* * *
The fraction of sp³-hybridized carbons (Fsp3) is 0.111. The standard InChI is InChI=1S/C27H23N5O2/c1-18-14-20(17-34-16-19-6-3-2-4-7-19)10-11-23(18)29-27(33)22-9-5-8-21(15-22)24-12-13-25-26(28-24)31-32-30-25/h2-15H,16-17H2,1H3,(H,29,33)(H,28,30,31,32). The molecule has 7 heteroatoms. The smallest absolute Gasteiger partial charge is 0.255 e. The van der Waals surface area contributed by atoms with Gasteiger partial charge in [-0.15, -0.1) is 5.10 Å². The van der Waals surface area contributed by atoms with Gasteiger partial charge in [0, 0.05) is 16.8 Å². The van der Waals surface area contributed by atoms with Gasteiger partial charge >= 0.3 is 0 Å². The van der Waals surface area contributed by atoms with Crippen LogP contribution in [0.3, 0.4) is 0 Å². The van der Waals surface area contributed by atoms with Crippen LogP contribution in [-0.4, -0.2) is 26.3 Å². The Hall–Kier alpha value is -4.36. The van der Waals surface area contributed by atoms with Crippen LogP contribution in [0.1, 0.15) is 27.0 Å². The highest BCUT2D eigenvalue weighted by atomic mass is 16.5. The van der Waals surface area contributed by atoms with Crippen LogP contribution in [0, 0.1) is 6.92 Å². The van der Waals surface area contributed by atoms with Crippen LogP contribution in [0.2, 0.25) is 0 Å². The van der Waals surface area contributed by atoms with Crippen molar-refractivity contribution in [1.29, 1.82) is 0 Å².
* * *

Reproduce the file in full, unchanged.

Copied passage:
The fraction of sp³-hybridized carbons (Fsp3) is 0.111. The standard InChI is InChI=1S/C27H23N5O2/c1-18-14-20(17-34-16-19-6-3-2-4-7-19)10-11-23(18)29-27(33)22-9-5-8-21(15-22)24-12-13-25-26(28-24)31-32-30-25/h2-15H,16-17H2,1H3,(H,29,33)(H,28,30,31,32). The molecule has 7 heteroatoms. The smallest absolute Gasteiger partial charge is 0.255 e. The van der Waals surface area contributed by atoms with Gasteiger partial charge in [-0.15, -0.1) is 5.10 Å². The van der Waals surface area contributed by atoms with Gasteiger partial charge in [0, 0.05) is 16.8 Å². The van der Waals surface area contributed by atoms with Gasteiger partial charge >= 0.3 is 0 Å². The van der Waals surface area contributed by atoms with Crippen LogP contribution in [0.3, 0.4) is 0 Å². The van der Waals surface area contributed by atoms with Crippen LogP contribution in [-0.4, -0.2) is 26.3 Å². The Hall–Kier alpha value is -4.36. The van der Waals surface area contributed by atoms with Crippen LogP contribution in [0.1, 0.15) is 27.0 Å². The highest BCUT2D eigenvalue weighted by atomic mass is 16.5. The van der Waals surface area contributed by atoms with Crippen LogP contribution in [0, 0.1) is 6.92 Å². The van der Waals surface area contributed by atoms with Crippen LogP contribution in [0.2, 0.25) is 0 Å². The van der Waals surface area contributed by atoms with Crippen molar-refractivity contribution in [1.29, 1.82) is 0 Å².